Why I Want to Move to Jackson Hole

Since arriving in Jackson Hole, Wyoming, I’ve been surrounded by nothing but breathtaking mountain views and people on mountain bikes.  I’ve really never had the experience of visiting a popular bike town–so my frame of comparison is nonexistent–but I just couldn’t believe how many mountain bikes were around me.  Jackson Hole is certainly well-known for its winter sports, but being here now, I would think that biking plays just as large of a role.

As I came through the downtown from the airport, just about every biker I saw on the street was riding something with disc brakes.  Whether or not they looked like they were coming from the trails, they had a bike that suggested they might just go for a ride later that day.  As someone who loves to use their mountain bike for riding around town, I immediately felt some common ground.  For roadies (and anyone, really), there are separate asphalt bike paths that run parallel to the roads that wind through the beautiful mountains.  Safe and scenic.

I’m here for the week for my girlfriend’s brother’s wedding; I’m hoping to get some biking in during the next few days of festivities, but we’ll have to see how that goes.  For now, I’m pretty content to stare at bikes on the street as I walk by.  Ogling at bikes is something I am accustomed to doing through my computer screen, not having the privilege to be surrounded by nice bikes where I live.  It might seem pretty simple to those of you living in bike capitols, but to walk by a bar and see 4 pretty nice mountain bikes chained up outside is just incredible for me.  It’s not something I’m used to at all.

Not only are there tons of bikes in the downtown, but a piece of bike culture I didn’t even know existed is this awesome bike parts vending machine outside of Snake River Brewery.  I will first HIGHLY recommend Snake River Brewery for it’s incredible selection of tasty beer, its bison burger, and awesome vibe.  Skiing Magazine once rated it as the top brew pub, and in the bathroom are two autographed photos from dog-sled drivers, so you know it’s legit.  I can only assume that one who drives a dog-sled knows the best brew in town.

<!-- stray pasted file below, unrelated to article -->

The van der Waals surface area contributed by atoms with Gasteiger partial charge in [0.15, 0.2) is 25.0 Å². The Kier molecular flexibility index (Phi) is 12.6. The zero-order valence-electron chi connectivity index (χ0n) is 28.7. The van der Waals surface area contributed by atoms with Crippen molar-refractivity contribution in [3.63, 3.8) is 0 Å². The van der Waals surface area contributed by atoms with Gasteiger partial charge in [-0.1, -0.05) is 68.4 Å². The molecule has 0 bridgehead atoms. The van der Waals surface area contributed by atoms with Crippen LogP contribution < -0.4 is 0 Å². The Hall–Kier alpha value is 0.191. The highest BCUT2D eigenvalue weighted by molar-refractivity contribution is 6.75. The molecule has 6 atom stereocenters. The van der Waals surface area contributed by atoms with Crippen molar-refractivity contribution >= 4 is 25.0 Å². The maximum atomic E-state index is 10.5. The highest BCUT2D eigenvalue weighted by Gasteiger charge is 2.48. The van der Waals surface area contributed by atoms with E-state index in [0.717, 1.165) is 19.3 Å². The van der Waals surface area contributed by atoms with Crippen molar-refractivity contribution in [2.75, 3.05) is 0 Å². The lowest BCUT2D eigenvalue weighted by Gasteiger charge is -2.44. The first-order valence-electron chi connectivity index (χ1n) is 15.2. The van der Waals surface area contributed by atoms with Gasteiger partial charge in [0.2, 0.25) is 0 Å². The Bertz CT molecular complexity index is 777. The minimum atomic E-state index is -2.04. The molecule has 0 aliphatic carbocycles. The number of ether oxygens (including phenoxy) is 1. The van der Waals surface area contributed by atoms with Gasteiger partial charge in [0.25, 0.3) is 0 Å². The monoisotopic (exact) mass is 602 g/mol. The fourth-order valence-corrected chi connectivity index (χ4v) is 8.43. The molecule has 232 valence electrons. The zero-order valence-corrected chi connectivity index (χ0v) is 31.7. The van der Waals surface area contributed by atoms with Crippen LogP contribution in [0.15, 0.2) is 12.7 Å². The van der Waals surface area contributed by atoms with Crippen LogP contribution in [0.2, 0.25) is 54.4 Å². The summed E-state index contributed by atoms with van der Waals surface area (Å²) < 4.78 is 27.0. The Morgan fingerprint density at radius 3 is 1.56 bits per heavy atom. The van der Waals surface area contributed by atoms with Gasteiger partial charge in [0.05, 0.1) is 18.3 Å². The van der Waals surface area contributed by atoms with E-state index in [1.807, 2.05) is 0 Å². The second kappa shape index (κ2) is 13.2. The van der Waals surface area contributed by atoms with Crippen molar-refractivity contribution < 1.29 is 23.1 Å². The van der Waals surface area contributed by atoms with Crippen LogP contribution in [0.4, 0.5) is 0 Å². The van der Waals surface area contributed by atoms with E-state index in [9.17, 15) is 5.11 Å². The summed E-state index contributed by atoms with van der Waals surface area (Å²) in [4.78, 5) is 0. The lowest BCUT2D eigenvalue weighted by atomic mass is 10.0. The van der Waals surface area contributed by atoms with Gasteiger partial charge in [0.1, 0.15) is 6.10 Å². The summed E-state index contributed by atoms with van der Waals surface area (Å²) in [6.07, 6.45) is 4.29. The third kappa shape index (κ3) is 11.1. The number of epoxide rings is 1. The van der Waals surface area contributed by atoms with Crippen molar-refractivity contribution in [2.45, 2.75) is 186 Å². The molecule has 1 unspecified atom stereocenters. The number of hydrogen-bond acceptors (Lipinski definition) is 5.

The bike parts vending machine is a piece of convenience that begs to be implemented all over.  At first it looks like a typical snack machine, but in the small metal coils are bike tubes of all sizes, protein gels, granola bars, a $31 multi-tool, some lights, and other small helpful goodies.  No more traveling to the bike shop for more tubes.  After you’ve had a drink at the brewery, you can swing by the vending machine to pick up a new tube and save yourself the trip to the bike shop.

Since I’ve arrived, I’ve done nothing but picture myself living here, riding around town or hitting the trails.  It seems like most people are pretty laid back, though I really do speculate about how messy things must get in the midst of busy winter and summer seasons.  In the downtown, there’s the corny cowboy vibe, but if you go a bit further outside the downtown, you’ll find the cowboy vibe becomes a lot more serious.  I had the opportunity to watch some real cowboys let the horses out to pasture for the night, and that stuff is no joke.  One guy had a whip and chaps and everything.  They were nice as could be and worked on a stunningly beautiful ranch.  The buildings all over town are all wonderful log cabin-esque structures.  It’s cozy as hell.

Everywhere I go, the Tetons seem to frame the view, which just about makes up for anything that can go wrong.  From what I can tell, a lot of people ride mountain bikes, eat good food, and drink good beer.  So, I’m gonna save my pennies and check back with Jackson Hole in a few years.

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